It’s a pretty common issue. Realtek devices are inexpensive an prolific but they’re flaky and not recommended by most. Coupled with pfsense, one can have a pretty solid lab if you can get them working reliably. I went down the path of building out a new lab with a gigabyte box as a pfsense one-arm-router. I paired it with a managed PoE switch running a few Ubiquiti APs so I could power and pull networks from some IoT devices I was researching.
Every time my nic was under load, my WAN interface would go down. Reloading the interface was a quick fix but it was one needing a more permanent fix.
This was the solution: https://forum.netgate.com/topic/135850/official-realtek-driver-binary-1-95-for-2-4-4-release/19
Unzip & Place “if_re.ko” file in the “/boot/kernel” folder
Ensure ownership and permissions on the if_re.ko file are:
- chown root:wheel if_re.ko
- chmod 0555 if_re.ko
Add this line to “/boot/loader.conf“:
Once you reboot, you can run kldstat to verify the driver is loaded. Most folks were having issues with “smart quotes” on their copy-pastes.
This solved all the stability issues I was experiencing in my lab.
I bought a silver ACEPC T11 for doing some lab work for $127 (link). It sports an Intel Cherry Trail Atom Z8350, quad-core CPU, 4GB of RAM, and 64GB emmc, and a dual-band 2.4ghz and 5ghz wireless card. I tried booting off the pfsense media and it kept hanging at
ppc0: cannot reserve I/O port range. After poking around, I ran across this article: https://forum.netgate.com/topic/109447/zotac-ci323-installation-controller-failures/16
I rebooted and selected
3. [Esc]ape to loader prompt on the boot menu. At the
OK prompt, I entered:
It booted right up and pfsense installed without any issues.
Next, I’ll be ripping it open and installing external wireless adapters and an SSD for storing pcaps.
Ubuntu 18.10 and Greenbone Security Assistant 7.0.3
Over the weekend, I updated my wireless router to the latest revision of ASUSWRT-Merlin. I also decided to update my DietPi Pi-hole to their latest builds. Due to a full code rewrite of Dietpi, it meant a complete rebuild for that system. The release of ASUSWRT-Merlin also suggested resetting to factory defaults due to some major changes. Everything was about to be new again.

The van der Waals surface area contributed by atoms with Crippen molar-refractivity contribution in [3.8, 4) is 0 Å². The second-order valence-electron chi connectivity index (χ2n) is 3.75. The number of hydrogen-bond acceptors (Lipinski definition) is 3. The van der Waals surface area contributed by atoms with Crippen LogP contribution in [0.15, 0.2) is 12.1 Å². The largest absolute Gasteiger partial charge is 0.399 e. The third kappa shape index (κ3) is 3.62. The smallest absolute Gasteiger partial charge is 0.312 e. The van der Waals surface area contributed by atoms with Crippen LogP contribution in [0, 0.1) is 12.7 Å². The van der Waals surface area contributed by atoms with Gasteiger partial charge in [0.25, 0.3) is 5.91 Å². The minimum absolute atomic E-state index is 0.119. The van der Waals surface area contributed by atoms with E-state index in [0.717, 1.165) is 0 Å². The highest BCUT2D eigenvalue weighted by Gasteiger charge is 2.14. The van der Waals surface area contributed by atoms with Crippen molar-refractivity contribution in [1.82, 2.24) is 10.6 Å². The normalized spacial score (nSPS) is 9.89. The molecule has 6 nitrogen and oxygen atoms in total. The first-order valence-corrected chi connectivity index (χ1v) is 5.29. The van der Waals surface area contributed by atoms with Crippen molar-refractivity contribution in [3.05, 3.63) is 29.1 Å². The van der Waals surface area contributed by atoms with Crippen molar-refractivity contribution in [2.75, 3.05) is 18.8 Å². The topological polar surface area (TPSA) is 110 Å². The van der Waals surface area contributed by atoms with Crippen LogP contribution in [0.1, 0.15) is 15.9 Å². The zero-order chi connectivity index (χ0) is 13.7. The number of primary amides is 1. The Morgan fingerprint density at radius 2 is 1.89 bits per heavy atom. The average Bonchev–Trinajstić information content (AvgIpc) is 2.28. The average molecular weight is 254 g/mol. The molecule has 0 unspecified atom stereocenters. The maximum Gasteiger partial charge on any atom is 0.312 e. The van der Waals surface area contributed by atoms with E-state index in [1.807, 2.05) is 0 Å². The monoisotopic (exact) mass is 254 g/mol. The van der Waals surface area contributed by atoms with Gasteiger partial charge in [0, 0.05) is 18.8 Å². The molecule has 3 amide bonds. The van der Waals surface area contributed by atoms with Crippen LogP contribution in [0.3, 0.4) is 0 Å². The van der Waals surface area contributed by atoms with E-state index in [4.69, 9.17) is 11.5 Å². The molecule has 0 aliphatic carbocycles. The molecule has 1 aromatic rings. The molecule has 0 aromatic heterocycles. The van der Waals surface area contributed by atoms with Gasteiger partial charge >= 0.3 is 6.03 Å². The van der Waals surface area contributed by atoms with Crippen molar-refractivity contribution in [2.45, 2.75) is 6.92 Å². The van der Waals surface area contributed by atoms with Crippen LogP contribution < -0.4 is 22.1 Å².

Once I got everything rebuilt and running, I noticed requests coming from my firewall to my dietpi every 10 seconds or so for dns.msftncsi.com. I immediately assumed this was some Microsoft telemetry noise on my network from MS NLA. However, the queries were coming directly from my firewall which seemed odd. Another search led me to a post on the Pi-hole discourse. After I ran nvram show | grep dns_probe, it was clear I found the culprit.
[email protected]:/tmp/home/root# nvram show | grep dns_probe
I ran the following three lines and confirmed the traffic stopped. No reboot was necessary. The first post I read recommended setting dns_probe_content to 0.0.0.0 and dns_probe_host to “” (effectively blank). I later found a post by RMerlin that explains setting dns_probe_content to blank disables the watchdog service but effectively disables the dual WAN feature. It would make sense that dual WAN would require a watchdog service. So, if you use dual WAN, don’t do this. Otherwise, you should be fine.
[email protected]:/tmp/home/root# nvram set dns_probe_content=
[email protected]:/tmp/home/root# nvram set dns_probe_host=
[email protected]:/tmp/home/root# nvram commit
Jumped onto my server and noticed a few out of date packages. A quick
% sudo yum update reported the following:
error: rpmdb: BDB0113 Thread/process 12323/139745043400512 failed: BDB1507 Thread died in Berkeley DB library
error: db5 error(-30973) from dbenv->failchk: BDB0087 DB_RUNRECOVERY: Fatal error, run database recovery
error: cannot open Packages index using db5 - (-30973)
error: cannot open Packages database in /var/lib/rpm
Fortunately, the fix was easy:
% sudo rpm --rebuilddb
Once complete, yum update worked like new.
For a while, I’ve been trolling the rich world of infosec tools offered in distributions like Kali Linux and BlackArch. Many of these tools have been a huge boost to my productivity and efficiency. Whether looking to defend a network, do network discovery, or just get a better idea of what tools adversaries use, learning these tool sets is critical to the success of today’s IT pros.
I’ll be covering tutorials on some of the more relevant infosec tools, scripts, and applications to the every day IT professional. For starters, I’ll be doing tutorials and demos of information gathering tools directly listed on the Kali Linux tools website. As I build out a streamlined process and home studio, I hope to improve the format and production quality, eventually introducing personal narration instead of text only, onscreen guides.
I’d love your input and feedback as I start down this path.
Follow along here on my blog or subscribe to the InfoSecTech YouTube channel.
Thanks for your support. I’m hoping this becomes a valuable contribution to the rich community of existing IT and infosec pros.